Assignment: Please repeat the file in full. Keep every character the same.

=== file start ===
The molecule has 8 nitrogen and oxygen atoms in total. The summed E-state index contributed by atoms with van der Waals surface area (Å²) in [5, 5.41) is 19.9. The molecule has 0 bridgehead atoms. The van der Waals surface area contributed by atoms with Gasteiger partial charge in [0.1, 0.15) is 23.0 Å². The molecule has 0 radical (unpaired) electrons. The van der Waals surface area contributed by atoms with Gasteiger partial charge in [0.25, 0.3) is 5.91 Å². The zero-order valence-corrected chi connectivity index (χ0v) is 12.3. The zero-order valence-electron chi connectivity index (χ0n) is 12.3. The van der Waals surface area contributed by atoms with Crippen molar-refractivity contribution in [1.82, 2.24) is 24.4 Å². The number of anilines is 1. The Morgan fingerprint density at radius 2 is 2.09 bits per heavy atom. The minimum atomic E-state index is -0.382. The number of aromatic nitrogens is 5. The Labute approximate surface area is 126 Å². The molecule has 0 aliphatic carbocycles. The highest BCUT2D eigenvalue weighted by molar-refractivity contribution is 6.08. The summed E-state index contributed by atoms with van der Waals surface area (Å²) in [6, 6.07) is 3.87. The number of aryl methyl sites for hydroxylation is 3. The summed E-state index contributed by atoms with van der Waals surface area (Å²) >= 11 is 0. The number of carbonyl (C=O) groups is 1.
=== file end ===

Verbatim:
The molecule has 8 nitrogen and oxygen atoms in total. The summed E-state index contributed by atoms with van der Waals surface area (Å²) in [5, 5.41) is 19.9. The molecule has 0 bridgehead atoms. The van der Waals surface area contributed by atoms with Gasteiger partial charge in [0.1, 0.15) is 23.0 Å². The molecule has 0 radical (unpaired) electrons. The van der Waals surface area contributed by atoms with Gasteiger partial charge in [0.25, 0.3) is 5.91 Å². The zero-order valence-corrected chi connectivity index (χ0v) is 12.3. The zero-order valence-electron chi connectivity index (χ0n) is 12.3. The van der Waals surface area contributed by atoms with Crippen molar-refractivity contribution in [1.82, 2.24) is 24.4 Å². The number of anilines is 1. The Morgan fingerprint density at radius 2 is 2.09 bits per heavy atom. The minimum atomic E-state index is -0.382. The number of aromatic nitrogens is 5. The Labute approximate surface area is 126 Å². The molecule has 0 aliphatic carbocycles. The highest BCUT2D eigenvalue weighted by molar-refractivity contribution is 6.08. The summed E-state index contributed by atoms with van der Waals surface area (Å²) in [6, 6.07) is 3.87. The number of aryl methyl sites for hydroxylation is 3. The summed E-state index contributed by atoms with van der Waals surface area (Å²) >= 11 is 0. The number of carbonyl (C=O) groups is 1.